The house was filled with the aroma of roasting turkey. Every burner on the stove was covered with a bubbling, simmering pot. Pumpkin and mincemeat pies were cooling on the countertop, covered with light tea towels. The table was set for one.
She was miles away from her family and friends, in a country that didn’t share the significance of the fourth Thursday in November. Her acquaintances thought of turkey and mincemeat as Christmas foods, and pumpkin pie was exotic. The few people that she’d mentioned her cooking plans to had looked at her oddly. She’d had to order some of the ingredients online.
The phone rang. It was her mother. She put on a bright, cheery voice, detailing the meal she was making and omitting the number of people she was expecting to come. Her mother shared the same details, but rattled off a list of aunts, uncles, cousins, and neighbors that would be stopping by. “We’ll miss you!” her mother trilled. “I’d better let you get back to it.”
Against her will, she felt her eyes well up with tears. She blinked them back angrily. She would not give into this. It was not a mistake to come here. She would prove them all wrong. She had created a new life for herself here, one where she was a capable adult. An adult who could make her own Thanksgiving dinner.
Besides, everyone knew that the leftovers were the best part anyway.
The doorbell rang. She left the kitchen to answer it. Standing outside her door were the three co-workers that she’d told about the dinner. They were each holding a bag. “Are you going to let us in?” they demanded. Puzzled, she stood aside and they swarmed into the apartment.
“You pre-empted us,” one of them said, laughing. “We’ve been planning this for weeks.”
“We even ordered some of the ingredients online,” said another. “Do you know how hard it is to find canned pumpkin over here?”
“So imagine how we felt when you said you were cooking a Thanksgiving dinner,” the third said. “You totally ruined our surprise for you!”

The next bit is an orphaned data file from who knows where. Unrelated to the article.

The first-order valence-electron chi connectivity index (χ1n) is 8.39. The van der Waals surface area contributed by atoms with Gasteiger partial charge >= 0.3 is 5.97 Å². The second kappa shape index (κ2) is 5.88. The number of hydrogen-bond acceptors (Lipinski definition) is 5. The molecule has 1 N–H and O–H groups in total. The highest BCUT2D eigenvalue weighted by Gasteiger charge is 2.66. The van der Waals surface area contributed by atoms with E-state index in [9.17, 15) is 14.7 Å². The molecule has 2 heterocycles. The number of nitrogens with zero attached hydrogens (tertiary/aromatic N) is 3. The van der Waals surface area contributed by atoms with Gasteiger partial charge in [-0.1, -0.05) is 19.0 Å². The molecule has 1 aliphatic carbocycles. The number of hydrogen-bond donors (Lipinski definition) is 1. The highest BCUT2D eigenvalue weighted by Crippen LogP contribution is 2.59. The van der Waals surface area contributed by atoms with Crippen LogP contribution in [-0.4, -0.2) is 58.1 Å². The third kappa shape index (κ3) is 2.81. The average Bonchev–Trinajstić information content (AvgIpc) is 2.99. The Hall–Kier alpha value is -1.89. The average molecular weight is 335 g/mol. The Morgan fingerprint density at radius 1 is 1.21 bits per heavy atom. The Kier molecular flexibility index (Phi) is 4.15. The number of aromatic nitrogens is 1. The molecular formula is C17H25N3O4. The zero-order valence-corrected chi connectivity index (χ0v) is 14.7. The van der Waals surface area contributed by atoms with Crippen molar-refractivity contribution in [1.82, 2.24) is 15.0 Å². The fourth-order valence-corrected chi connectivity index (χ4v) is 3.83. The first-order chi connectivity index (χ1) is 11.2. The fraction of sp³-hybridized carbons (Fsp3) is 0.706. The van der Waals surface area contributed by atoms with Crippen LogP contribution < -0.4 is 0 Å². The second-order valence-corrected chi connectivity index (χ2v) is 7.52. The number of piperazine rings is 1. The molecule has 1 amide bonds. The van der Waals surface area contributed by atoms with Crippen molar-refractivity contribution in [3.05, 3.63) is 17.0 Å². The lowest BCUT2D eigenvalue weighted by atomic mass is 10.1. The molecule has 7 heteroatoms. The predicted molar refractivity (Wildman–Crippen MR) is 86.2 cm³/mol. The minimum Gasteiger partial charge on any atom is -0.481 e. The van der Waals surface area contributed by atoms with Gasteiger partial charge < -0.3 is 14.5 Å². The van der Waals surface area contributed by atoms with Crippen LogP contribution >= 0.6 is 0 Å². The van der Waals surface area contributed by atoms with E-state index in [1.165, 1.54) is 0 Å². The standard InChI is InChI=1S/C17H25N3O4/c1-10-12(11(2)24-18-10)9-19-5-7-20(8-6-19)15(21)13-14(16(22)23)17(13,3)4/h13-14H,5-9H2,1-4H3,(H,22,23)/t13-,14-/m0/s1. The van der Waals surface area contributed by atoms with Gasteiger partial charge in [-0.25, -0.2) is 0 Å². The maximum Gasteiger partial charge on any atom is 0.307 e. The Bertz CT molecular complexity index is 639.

“Don’t say ruined,” the first one chastised. “We just had to change it a little bit. I hope this is okay,” she said. “We brought extra so that you can still have as many leftovers as you want.”
“I don’t know what to say,” she said. “I had no idea you guys were even thinking about this.”
“That means it worked!” said the second one gleefully. “Look in the bags, see what we brought.”
“We even brought extra dishes and cutlery, just in case,” added the third. “We didn’t know what you already had, and it’s not like we could have asked.”
“Let us take over from here,” the second one said. “You must be exhausted. It’s not like today was a day off for you, and just look at everything on the stove.”
The first co-worker was already pulling out orange and red decorations, tossing them around the table. “I’m so glad we timed it right. We were afraid that you would have finished already by the time we got here.”
“No, you timed it perfectly,” she said honestly. “The turkey only needs another ten minutes or so.”
“Good, then that’s the perfect amount of time to start on the wine,” the third one proclaimed, pulling a bottle of champagne out of the bags. She popped the cork and poured four glasses. “Here’s to new traditions – even if next year it won’t be a surprise.”
“Here’s to new lives and new friends,” the second one said. “May they continue long.”
“Here’s to the surprise actually working!” said the first.
“Here’s to all of us,” she said quietly. “Here’s to my first new Thanksgiving.”